7) The firm must embrace “Privacy by design” mainstream by having to operationalise policy in every change (projects). This ensures that every new capability or change to existing process, system or organisation structure is assessed for privacy impact, controls and best practices ensured and recorded.
8) Data privacy management must ensure that all privately classified data elements are classified, recorded for entitlements, security controls for privacy included Eg: deanonymisation, masking based on context, encryption, transfer contracts to name a few. Entitlements and controls must be recorded as Metadata in glossaries.
9) The controls for securing private data, are established at a data service level wherever applicable rather than at an application level. The divisional and governance forums ensure that the guidelines for data controls are placed for new changes and changes to existing capabilities. Once the Privacy Impact Assessments are performed, the gaps are analysed and a program focusing on establishing a control environment for such data domains is commissioned in line with the funding model. Any non-adherence to establish controls should be signed off by the governance council with adequate evidence to bypass the controls. The level of controls includes administrative (process), technical and physical controls to secure Private data.
10) Data Privacy cannot function alone and would require close integration with other dimensions including Metadata, Data Quality, lifecycle and risk management.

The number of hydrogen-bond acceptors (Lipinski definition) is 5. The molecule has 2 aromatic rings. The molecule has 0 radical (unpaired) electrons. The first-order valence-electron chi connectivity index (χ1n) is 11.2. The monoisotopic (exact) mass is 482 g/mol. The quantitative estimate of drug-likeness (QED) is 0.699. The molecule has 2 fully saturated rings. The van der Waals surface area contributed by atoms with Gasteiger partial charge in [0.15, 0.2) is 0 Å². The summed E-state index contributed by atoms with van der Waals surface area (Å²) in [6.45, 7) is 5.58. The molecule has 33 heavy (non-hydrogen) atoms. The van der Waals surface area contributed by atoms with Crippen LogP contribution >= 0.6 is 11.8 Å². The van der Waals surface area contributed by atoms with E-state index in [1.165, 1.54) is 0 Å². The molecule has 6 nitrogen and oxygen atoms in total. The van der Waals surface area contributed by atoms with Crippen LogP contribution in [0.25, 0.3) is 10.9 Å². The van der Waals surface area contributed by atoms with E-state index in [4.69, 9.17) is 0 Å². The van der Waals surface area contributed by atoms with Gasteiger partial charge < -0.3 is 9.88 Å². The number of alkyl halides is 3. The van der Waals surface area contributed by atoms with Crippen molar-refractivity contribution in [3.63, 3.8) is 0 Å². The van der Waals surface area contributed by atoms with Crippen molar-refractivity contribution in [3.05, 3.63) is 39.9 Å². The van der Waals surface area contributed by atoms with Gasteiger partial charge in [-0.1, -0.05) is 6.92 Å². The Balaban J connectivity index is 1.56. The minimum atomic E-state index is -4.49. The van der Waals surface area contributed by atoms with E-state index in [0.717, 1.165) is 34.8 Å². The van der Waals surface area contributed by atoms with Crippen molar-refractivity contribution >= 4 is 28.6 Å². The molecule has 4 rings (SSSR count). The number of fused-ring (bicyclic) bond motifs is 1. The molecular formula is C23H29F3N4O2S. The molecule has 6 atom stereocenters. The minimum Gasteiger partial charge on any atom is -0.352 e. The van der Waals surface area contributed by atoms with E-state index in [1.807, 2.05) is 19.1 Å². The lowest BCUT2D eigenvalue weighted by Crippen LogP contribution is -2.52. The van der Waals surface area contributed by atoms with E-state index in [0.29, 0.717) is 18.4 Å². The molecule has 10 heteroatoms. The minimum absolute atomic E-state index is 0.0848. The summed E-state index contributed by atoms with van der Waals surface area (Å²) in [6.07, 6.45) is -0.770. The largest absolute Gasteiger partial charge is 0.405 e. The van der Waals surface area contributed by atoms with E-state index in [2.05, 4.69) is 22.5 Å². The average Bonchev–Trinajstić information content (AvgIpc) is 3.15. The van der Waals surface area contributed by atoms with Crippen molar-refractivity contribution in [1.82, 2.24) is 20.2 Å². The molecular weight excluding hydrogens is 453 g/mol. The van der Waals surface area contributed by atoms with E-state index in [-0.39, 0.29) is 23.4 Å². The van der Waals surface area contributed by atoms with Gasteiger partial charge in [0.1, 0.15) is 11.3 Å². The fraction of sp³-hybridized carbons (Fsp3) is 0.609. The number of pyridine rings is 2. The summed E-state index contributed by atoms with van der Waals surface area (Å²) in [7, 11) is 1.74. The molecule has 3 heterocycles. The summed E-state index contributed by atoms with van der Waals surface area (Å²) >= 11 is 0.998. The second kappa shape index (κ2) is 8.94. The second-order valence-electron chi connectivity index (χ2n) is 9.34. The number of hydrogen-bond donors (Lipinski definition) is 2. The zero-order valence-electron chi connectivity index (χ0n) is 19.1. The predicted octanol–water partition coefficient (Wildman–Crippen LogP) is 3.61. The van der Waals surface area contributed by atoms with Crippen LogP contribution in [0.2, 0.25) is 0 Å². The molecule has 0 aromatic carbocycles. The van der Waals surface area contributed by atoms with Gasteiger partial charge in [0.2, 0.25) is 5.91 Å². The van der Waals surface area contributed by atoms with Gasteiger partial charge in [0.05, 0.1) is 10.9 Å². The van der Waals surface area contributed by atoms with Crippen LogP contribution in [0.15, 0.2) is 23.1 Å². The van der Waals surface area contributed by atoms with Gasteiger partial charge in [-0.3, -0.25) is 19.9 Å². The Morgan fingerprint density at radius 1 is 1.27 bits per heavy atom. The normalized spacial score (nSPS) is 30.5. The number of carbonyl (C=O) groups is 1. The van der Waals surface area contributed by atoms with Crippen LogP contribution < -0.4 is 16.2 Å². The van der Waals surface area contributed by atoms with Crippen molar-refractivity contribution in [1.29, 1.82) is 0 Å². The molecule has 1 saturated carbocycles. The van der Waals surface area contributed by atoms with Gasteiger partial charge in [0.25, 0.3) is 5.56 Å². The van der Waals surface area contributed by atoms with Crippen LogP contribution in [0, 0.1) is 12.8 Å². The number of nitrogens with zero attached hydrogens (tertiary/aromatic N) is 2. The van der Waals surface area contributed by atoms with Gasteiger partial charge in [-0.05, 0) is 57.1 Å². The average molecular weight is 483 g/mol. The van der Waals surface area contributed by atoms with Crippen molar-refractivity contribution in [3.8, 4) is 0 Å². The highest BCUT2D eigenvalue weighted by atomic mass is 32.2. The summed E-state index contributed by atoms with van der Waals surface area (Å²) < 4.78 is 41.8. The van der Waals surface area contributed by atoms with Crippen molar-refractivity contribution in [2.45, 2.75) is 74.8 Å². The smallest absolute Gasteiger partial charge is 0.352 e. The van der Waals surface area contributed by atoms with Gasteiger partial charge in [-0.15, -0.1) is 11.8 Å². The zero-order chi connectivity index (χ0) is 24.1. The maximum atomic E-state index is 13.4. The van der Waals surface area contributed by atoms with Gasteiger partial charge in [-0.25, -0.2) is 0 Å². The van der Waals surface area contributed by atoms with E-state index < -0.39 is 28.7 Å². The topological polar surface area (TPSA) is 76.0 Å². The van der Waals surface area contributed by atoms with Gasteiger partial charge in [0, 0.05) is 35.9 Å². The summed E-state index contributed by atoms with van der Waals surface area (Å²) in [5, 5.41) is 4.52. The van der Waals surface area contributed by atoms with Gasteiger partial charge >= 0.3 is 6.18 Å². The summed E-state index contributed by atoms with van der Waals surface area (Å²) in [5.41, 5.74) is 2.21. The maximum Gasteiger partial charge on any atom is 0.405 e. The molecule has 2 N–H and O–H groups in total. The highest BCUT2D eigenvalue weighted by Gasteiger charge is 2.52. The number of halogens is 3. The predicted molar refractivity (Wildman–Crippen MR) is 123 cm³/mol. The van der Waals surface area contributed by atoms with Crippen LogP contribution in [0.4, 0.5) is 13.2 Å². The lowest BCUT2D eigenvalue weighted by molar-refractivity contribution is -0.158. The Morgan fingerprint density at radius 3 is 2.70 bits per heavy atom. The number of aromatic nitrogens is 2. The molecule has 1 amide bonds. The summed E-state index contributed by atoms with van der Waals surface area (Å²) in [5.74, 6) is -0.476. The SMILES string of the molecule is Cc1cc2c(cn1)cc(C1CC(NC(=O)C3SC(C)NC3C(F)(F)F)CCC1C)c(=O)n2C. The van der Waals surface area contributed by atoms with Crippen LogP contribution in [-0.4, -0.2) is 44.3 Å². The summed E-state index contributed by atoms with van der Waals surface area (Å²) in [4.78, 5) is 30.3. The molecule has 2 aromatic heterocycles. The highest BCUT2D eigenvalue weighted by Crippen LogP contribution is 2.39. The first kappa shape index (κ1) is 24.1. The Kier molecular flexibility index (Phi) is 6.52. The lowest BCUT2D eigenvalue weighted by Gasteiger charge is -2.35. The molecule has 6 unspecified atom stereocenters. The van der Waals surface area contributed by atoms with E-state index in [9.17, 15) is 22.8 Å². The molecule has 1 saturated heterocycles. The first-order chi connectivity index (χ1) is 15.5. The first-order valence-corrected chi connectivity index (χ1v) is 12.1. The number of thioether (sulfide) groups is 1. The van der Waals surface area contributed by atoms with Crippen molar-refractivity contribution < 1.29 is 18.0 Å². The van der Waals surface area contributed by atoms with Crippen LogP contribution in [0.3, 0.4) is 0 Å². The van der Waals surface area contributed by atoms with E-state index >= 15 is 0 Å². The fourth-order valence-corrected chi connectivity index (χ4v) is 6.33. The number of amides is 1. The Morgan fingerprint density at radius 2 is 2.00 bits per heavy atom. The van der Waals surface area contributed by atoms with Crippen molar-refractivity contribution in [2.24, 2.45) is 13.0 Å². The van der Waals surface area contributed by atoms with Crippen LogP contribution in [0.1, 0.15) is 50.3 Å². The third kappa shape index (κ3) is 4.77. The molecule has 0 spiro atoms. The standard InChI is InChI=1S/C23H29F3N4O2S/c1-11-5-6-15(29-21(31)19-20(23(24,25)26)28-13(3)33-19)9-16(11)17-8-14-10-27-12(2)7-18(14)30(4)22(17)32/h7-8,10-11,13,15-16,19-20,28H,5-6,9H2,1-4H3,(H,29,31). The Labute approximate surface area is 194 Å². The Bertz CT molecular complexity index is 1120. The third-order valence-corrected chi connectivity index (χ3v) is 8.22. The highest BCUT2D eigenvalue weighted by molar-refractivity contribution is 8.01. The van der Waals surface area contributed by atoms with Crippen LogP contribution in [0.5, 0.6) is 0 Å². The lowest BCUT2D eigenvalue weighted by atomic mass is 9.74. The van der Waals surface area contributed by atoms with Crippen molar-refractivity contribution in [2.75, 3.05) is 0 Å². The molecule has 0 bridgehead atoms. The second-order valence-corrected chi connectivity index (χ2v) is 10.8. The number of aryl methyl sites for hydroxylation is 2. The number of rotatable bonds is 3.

a. Metadata management is a major enabler to classify data into domains and assign privacy classifications.
b. The data quality function ensures that integrity of data is maintained while data privacy and security ensures that modification is being performed by designated roles. Further, the currency and accuracy of personally identifiable information must be ensured.
c. Data Lifecycle management simplifies the data landscape allowing the firm to understand - Which system or personnel or process collects a data element like tax number? Where else does tax number flow in its processing? Where is it stored, transformed, decayed? Which process or personnel or system applies tax number and for which purpose?
d. The Data risk management ensures adherence to regulatory needs including privacy assessments, risk scoring, control assessments, risk event or privacy incident reporting and escalation. It also ensures that there are policy self-assessments and identification of blanket in-flight risks along with risk evaluation and response.
(About the author: Nicola Askham is a professional consultant and blogger, and is known as The Data Governance Coach. This post originally appeared on her blog, which can be viewed here)